When twenty-three-year-old Carrie Prudence Winter caught her first glimpse of Honolulu from aboard the Zealandia in October 1890, she had “never seen anything so beautiful.” She had been traveling for two months since leaving her family home in Connecticut and was at last only a few miles from her final destination, Kawaiaha’o Female Seminary, a flourishing boarding school for Hawaiian girls. As the daughter of staunch New England Congregationalists, Winter had dreamed of being a missionary teacher as a child and reasoned that “teaching for a few years among the Sandwich Islands seemed particularly attractive” while her fiancé pursued a science degree. During her three years at Kawaiaha’o, Winter wrote often and at length to her “beloved Charlie”; her lively and affectionate letters, excerpted in An American Girl in the Hawaiian Islands, selected and edited by Sandra Bonura and Deborah Day, provide readers with not only an intimate look at nineteenth-century courtship, but also many invaluable details about life in Hawai’i during the last years of the monarchy and a young woman’s struggle to enter a career while adjusting to surroundings that were unlike anything she had ever experienced.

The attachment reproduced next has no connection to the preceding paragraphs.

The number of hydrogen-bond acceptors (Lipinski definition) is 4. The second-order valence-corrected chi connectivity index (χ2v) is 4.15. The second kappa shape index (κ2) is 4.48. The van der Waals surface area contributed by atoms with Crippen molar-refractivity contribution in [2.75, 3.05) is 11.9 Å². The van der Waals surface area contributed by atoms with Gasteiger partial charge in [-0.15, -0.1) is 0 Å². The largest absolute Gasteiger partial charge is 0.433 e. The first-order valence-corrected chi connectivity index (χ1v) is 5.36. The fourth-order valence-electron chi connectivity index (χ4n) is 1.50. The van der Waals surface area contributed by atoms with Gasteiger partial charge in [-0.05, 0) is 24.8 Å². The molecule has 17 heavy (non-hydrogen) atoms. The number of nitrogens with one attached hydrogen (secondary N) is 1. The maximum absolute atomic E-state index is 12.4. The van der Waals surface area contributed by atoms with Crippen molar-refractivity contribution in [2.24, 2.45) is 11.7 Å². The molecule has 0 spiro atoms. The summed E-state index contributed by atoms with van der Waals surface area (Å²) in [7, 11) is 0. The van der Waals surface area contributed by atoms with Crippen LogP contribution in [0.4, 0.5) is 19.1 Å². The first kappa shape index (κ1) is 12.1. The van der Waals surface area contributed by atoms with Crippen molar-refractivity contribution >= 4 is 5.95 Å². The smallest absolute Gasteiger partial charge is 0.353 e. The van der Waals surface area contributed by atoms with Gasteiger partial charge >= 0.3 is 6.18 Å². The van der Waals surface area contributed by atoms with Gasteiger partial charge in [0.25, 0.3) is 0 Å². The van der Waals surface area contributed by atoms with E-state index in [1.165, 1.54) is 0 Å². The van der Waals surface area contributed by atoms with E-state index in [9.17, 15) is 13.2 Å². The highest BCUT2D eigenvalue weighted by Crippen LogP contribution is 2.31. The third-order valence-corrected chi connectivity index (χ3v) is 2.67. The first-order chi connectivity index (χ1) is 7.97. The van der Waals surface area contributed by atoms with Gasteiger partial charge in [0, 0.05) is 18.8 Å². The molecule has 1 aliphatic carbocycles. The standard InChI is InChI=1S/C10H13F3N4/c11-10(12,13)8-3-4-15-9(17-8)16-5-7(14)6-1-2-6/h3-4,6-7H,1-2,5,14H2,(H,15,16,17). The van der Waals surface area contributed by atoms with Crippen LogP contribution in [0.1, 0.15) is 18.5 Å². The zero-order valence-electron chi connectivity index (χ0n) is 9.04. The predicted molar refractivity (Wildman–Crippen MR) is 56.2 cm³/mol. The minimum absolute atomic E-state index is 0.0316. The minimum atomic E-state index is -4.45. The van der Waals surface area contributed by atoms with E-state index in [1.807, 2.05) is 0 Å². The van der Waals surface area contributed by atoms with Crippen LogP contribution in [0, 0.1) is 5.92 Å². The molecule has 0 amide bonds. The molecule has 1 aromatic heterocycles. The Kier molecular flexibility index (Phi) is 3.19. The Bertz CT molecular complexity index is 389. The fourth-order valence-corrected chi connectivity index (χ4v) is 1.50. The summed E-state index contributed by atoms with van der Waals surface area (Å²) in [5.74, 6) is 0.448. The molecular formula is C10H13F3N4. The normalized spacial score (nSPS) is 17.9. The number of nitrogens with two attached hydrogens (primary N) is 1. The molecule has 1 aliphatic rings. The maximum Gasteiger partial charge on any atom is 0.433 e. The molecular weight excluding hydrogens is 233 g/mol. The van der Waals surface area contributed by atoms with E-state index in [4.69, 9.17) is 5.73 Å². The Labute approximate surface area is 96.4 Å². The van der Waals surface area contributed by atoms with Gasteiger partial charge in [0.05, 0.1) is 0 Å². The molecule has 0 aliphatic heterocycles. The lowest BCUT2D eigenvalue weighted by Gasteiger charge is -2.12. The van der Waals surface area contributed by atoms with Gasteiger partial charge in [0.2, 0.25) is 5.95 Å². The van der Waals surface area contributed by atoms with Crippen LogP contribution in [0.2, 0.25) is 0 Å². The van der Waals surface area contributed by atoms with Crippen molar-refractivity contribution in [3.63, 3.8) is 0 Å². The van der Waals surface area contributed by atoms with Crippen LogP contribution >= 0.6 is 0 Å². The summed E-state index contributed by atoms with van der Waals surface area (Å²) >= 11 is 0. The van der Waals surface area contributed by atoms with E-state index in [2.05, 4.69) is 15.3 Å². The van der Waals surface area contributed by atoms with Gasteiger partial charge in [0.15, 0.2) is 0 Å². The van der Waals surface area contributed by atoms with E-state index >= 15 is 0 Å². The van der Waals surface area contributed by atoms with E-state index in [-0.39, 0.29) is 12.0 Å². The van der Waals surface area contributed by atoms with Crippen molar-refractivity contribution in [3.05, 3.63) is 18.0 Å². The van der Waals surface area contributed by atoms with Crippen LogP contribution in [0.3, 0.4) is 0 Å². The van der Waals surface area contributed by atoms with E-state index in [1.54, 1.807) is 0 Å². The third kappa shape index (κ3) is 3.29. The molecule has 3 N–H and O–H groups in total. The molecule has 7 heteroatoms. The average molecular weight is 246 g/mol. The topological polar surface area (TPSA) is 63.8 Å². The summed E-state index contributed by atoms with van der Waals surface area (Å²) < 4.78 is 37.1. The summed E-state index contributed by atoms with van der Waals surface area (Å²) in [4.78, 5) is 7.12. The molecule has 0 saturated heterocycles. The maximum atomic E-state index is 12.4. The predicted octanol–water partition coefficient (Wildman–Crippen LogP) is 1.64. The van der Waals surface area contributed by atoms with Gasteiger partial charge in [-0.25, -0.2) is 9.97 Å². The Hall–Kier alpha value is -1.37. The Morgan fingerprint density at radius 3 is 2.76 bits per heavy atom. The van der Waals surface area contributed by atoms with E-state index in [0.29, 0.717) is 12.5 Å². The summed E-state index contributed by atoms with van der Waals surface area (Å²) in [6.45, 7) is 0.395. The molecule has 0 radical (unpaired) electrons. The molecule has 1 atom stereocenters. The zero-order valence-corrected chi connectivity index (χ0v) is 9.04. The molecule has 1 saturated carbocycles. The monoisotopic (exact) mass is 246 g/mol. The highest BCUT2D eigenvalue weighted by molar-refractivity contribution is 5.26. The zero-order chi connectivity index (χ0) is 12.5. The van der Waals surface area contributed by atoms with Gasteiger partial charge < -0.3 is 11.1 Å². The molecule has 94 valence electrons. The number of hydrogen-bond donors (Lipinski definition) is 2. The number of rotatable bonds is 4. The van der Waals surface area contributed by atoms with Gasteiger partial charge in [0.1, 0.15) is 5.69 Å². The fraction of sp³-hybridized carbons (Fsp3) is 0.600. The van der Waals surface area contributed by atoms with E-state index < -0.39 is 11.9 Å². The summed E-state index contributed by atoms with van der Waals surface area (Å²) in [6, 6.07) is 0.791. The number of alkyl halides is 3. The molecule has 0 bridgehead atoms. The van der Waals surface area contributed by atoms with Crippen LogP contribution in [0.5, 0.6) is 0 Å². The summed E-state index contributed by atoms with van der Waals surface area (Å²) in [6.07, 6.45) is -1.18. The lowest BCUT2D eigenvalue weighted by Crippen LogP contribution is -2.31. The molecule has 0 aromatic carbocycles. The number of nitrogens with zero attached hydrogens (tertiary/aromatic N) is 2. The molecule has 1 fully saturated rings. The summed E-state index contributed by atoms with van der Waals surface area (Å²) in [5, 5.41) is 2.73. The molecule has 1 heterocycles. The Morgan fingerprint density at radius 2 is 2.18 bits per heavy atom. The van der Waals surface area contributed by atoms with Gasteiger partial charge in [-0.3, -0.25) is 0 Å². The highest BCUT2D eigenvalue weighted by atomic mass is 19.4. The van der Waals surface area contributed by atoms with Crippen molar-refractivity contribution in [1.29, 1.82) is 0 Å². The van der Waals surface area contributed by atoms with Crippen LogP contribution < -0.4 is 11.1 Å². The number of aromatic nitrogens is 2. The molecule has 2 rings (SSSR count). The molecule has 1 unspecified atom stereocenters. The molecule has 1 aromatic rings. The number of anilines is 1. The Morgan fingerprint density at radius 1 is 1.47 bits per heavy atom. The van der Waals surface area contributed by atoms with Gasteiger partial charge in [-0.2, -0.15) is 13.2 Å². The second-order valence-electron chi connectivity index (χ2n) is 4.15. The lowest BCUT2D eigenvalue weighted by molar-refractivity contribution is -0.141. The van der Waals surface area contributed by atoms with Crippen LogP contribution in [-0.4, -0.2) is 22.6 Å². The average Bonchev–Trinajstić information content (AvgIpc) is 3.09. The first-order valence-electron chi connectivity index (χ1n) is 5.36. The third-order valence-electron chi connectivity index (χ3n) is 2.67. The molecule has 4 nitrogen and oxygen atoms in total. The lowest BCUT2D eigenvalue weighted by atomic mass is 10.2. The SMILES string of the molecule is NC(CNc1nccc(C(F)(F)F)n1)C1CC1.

September 2012 / ISBN 978-0-8248-3627-6 / $39.00 (CLOTH)
Sandra Bonura will give a talk on the surprising discovery of Carrie Prudence Winter’s correspondence and photos and share additional insight into the lives of the students and teachers at Kawaiaha‘o Female Seminary during the turbulent years of the overthrow: Sunday, September 23, 3-5 pm, Native Books/Na Mea Hawai‘i, Ward Warehouse. Light refreshments will be served. A limited number of books airflown for this event will be available.